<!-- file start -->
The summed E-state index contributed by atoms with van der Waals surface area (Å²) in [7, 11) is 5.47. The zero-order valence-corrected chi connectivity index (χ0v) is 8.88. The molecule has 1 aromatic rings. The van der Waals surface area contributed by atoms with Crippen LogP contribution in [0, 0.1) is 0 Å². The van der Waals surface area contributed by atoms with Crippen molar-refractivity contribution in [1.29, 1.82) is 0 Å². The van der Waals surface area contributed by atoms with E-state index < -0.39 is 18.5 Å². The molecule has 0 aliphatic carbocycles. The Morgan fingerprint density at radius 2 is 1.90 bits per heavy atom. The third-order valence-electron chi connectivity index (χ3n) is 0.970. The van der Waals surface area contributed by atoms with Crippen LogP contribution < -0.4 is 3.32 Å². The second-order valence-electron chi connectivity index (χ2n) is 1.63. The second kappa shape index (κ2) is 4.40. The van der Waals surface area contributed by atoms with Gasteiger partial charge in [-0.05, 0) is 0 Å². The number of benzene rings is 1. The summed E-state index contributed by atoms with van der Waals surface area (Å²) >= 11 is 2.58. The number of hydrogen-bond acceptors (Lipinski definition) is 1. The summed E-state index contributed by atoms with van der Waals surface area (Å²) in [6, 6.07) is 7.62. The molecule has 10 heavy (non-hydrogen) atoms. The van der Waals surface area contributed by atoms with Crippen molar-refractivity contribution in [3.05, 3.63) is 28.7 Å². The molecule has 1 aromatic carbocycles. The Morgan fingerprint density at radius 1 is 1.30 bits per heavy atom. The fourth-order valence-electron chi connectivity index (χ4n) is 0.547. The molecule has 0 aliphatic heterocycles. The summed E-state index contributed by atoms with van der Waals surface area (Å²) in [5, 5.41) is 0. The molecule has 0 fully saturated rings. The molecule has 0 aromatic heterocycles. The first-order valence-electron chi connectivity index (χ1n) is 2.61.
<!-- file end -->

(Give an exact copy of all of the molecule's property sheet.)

The summed E-state index contributed by atoms with van der Waals surface area (Å²) in [7, 11) is 5.47. The zero-order valence-corrected chi connectivity index (χ0v) is 8.88. The molecule has 1 aromatic rings. The van der Waals surface area contributed by atoms with Crippen LogP contribution in [0, 0.1) is 0 Å². The van der Waals surface area contributed by atoms with Crippen molar-refractivity contribution in [1.29, 1.82) is 0 Å². The van der Waals surface area contributed by atoms with E-state index < -0.39 is 18.5 Å². The molecule has 0 aliphatic carbocycles. The Morgan fingerprint density at radius 2 is 1.90 bits per heavy atom. The third-order valence-electron chi connectivity index (χ3n) is 0.970. The van der Waals surface area contributed by atoms with Crippen LogP contribution < -0.4 is 3.32 Å². The second-order valence-electron chi connectivity index (χ2n) is 1.63. The second kappa shape index (κ2) is 4.40. The van der Waals surface area contributed by atoms with Gasteiger partial charge in [-0.05, 0) is 0 Å². The number of benzene rings is 1. The summed E-state index contributed by atoms with van der Waals surface area (Å²) >= 11 is 2.58. The number of hydrogen-bond acceptors (Lipinski definition) is 1. The summed E-state index contributed by atoms with van der Waals surface area (Å²) in [6, 6.07) is 7.62. The molecule has 10 heavy (non-hydrogen) atoms. The van der Waals surface area contributed by atoms with Crippen molar-refractivity contribution in [3.05, 3.63) is 28.7 Å². The molecule has 1 aromatic carbocycles. The Morgan fingerprint density at radius 1 is 1.30 bits per heavy atom. The fourth-order valence-electron chi connectivity index (χ4n) is 0.547. The molecule has 0 aliphatic heterocycles. The summed E-state index contributed by atoms with van der Waals surface area (Å²) in [5, 5.41) is 0. The molecule has 0 fully saturated rings. The molecule has 0 aromatic heterocycles. The first-order valence-electron chi connectivity index (χ1n) is 2.61.